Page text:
Another stock approach is to engage in more norm mixing by going from law to ethics. While there are excellent reasons not to equate legality and morality, the moral theory of legalism (also known as legal positivism) says that what is legal is moral and what is illegal is immoral. Since some places still consider adultery a crime, this would make cheating immoral in such places. Legalism actually provides the easiest way to address the ethics of virtual cheating: one just needs to consult the law and the answer is there.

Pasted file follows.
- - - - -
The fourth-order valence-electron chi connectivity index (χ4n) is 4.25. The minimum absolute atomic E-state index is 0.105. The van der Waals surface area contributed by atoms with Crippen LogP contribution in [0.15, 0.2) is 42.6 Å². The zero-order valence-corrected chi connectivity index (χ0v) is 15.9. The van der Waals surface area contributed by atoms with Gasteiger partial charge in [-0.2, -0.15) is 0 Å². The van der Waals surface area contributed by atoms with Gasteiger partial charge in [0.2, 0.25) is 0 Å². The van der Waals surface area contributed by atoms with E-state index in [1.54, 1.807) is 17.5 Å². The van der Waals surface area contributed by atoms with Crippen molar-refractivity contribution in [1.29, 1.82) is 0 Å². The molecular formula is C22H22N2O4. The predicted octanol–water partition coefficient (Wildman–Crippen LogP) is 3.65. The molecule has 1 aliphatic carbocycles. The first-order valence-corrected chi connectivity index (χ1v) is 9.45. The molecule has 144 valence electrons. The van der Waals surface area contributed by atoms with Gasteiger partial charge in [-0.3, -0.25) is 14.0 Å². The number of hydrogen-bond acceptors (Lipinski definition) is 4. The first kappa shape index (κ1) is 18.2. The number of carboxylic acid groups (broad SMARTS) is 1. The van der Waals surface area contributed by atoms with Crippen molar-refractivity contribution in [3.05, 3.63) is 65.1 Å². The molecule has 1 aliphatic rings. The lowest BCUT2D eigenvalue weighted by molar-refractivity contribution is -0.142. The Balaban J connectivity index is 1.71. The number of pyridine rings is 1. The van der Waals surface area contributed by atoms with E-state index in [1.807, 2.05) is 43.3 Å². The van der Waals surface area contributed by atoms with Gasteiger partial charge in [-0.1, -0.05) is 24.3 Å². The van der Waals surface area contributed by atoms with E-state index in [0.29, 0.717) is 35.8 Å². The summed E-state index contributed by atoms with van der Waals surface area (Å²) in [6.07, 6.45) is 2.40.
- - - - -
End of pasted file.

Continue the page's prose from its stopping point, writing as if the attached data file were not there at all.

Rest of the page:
A third approach, and one my students almost always use, is the utilitarian option. On this view, the morality of an action is determined by its harmful and beneficial consequences. If more negative value is created by the action, it is morally wrong. If there is more positive value, then it is morally good (or at least acceptable). The moral arguments against traditional cheating focus on the usual negative consequences: emotional damage, physical damage, STDs, unwanted pregnancies, and so on. Interestingly, students almost always mention cars being keyed. Moral arguments for cheating focus on the alleged benefits: pleasure, emotional fulfillment, and so on. The utilitarian approach, interestingly enough, would make it easy to bypass the question of whether virtual cheating is cheating or not. This is because what would matter is whether or not the consequences of the actions created more negative or positive value. Whether the actions are cheating or not would be irrelevant. Unless, of course, the cheating aspect was relevant to the consequences.